Social Navigation

Cubs Reportedly Talking Trade with the Indians, Could Be About Righty Danny Salazar

Chicago Cubs Rumors

Well, this’ll get you up in the morning after a very short night’s sleep!


ADVERTISEMENT

A trade for someone like Danny Salazar – like a trade for Danny Duffy, something the Cubs have also been connected to – would be an alternative to a thin free agent market for that caliber of starting pitcher. And the fact that these rumors persist in the face of what was thought to be advanced talks between the Cubs and Alex Cobb certainly makes you wonder about the status of those talks. Is Cobb getting so much interest elsewhere that he’s seriously considering a bigger offer from another team? Are the Cubs working to come up with alternatives in case Cobb goes elsewhere? Or are they trying to pressure him to accept a deal before they make a trade? Or are they holding him at bay while they first consider trade options? I LOVE WINTER MEETINGS WEEK.

As for Salazar, specifically, we wrote about him in late November as an attractive trade target for the Cubs:

At just 27 years old and with five solid, but shortened seasons already under his belt, Danny Salazar is a tantalizing trade target for the Cubs. He managed just 103.0 innings in 2017, but posted a 33.0%(!) K rate, a 10.0% BB rate, and allowed 2 or fewer earned runs in 9 of his final 11 starts. Not only is he an extremely talented pitcher, he comes with three more seasons of team control and has only once made a trip through arbitration (needless to say, he fits in PERFECTLY with the Cubs’ core).

Why, then, would the Indians be willing to move on? After all, they are also in the middle of a highly-competitive window. Well, according to [Anthony] Castrovince, they’re going to need to replenish their offensive production, but won’t be willing/able to do so via free agency. Instead, they’ll need to target high-impact, cost-controlled bats – something the Cubs have in spades. To be sure, Salazar had some non-structural (but still scary) elbow and shoulder issues over the past two seasons, but not every Cubs player is perfect either. Perhaps there’s a fit here if the Cubs decide they can part with one of their young positional players.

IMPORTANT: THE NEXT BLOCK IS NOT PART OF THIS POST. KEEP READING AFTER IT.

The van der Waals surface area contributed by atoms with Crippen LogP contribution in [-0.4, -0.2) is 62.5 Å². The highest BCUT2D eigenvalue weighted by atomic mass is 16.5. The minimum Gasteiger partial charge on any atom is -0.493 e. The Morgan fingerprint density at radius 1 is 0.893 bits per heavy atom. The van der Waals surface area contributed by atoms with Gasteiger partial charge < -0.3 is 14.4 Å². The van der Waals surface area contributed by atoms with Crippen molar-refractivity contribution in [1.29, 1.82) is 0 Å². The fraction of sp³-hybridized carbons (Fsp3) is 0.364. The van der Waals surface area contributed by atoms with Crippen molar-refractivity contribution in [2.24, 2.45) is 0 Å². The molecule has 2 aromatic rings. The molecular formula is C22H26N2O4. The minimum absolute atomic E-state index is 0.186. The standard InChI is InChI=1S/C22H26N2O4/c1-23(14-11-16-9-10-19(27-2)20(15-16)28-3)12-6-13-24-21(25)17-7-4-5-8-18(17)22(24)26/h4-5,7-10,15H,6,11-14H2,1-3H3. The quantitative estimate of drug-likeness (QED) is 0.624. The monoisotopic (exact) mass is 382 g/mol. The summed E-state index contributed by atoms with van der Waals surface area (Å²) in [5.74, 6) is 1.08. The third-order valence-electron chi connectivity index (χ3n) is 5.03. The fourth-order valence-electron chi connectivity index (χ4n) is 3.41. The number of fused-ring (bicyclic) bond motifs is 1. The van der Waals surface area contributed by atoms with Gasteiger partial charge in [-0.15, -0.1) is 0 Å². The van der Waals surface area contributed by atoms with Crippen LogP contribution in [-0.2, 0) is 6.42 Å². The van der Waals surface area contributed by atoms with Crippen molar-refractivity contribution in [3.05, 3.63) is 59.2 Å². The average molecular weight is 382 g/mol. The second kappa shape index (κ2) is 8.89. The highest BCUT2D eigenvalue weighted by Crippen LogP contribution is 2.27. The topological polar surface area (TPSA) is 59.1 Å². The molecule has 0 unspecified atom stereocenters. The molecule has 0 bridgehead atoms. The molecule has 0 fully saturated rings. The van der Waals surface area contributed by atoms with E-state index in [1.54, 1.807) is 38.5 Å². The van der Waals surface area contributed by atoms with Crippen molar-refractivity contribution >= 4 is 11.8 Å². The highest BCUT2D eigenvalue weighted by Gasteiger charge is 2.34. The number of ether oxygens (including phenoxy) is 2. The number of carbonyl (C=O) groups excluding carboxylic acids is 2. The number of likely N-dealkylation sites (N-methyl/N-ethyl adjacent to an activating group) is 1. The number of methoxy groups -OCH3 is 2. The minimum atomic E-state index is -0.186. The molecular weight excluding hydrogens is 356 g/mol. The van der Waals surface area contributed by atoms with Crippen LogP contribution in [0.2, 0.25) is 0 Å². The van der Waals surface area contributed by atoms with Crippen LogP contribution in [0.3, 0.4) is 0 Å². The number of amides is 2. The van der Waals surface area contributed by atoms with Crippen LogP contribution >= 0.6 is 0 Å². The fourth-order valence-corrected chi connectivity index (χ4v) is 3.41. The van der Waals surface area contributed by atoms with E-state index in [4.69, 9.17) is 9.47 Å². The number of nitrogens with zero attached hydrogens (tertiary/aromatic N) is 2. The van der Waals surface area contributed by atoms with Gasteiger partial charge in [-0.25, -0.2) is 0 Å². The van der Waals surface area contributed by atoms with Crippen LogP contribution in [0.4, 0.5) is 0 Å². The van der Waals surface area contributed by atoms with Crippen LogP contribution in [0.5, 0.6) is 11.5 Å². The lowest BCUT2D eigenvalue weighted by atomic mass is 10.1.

You may recall that the Cubs and Indians were connected in these kinds of talks last year, with the Cubs’ cache of controllable bats an attractive swapping point for the Indians’ cache of controllable pitching.

If, as Levine says, the talks here are about left-handed hitting, you can be assured the names the Indians would be targeting are Kyle Schwarber and Ian Happ. Salazar does come with injury risks, but, given the youth, the upside, and the team control, I think the price tag would be that significant.


ADVERTISEMENT

(Photo by Ron Schwane/Getty Images)

The other arm, unmentioned by Levine, that the two sides could conceivably be discussing is Carlos Carrasco, a rumored Cubs trade target from last year. Carrasco, who turns 31 in March, has been fantastic (when healthy) four years running for the Indians, and is coming off his best season (3.29 ERA in 200.0 innings, 3.10 FIP, 5.5 WAR). His contract pays him just $6.5 million in 2018, $8 million in 2019, and then has club options worth $9 million in 2020 and $9.5 million in 2021. Dang that’s a good contract. Even though he’s older than Salazar, his more consistent track record of top-level success, and his contract, would probably make Carrasco a pricier target (and probably less likely that the Indians deal him at all).

I think it’s safe to assume at this point that an Alex Cobb signing is not a sure thing for the Cubs, who are – at a minimum – covering their bases. The Cubs are not inclined to have Mike Montgomery as a full-time starter in 2018, much to Montgomery’s disappointment it seems, which means they will have to add another starting pitcher one way or another.

If the Cubs did something crazy like adding BOTH Cobb and a guy like Salazar, then you’d have to wonder if they maybe are thinking about a six-man rotation (many, including me, believe it could be the next step for MLB teams in the effort to keep pitchers healthy and maximize performance), or if they would try to swing Salazar in and out of the rotation, since he’s done it before.


ADVERTISEMENT


SHARE:

Brett Taylor

Brett Taylor is the Editor and Lead Writer at Bleacher Nation, and you can find him on Twitter at @BleacherNation and @Brett_A_Taylor.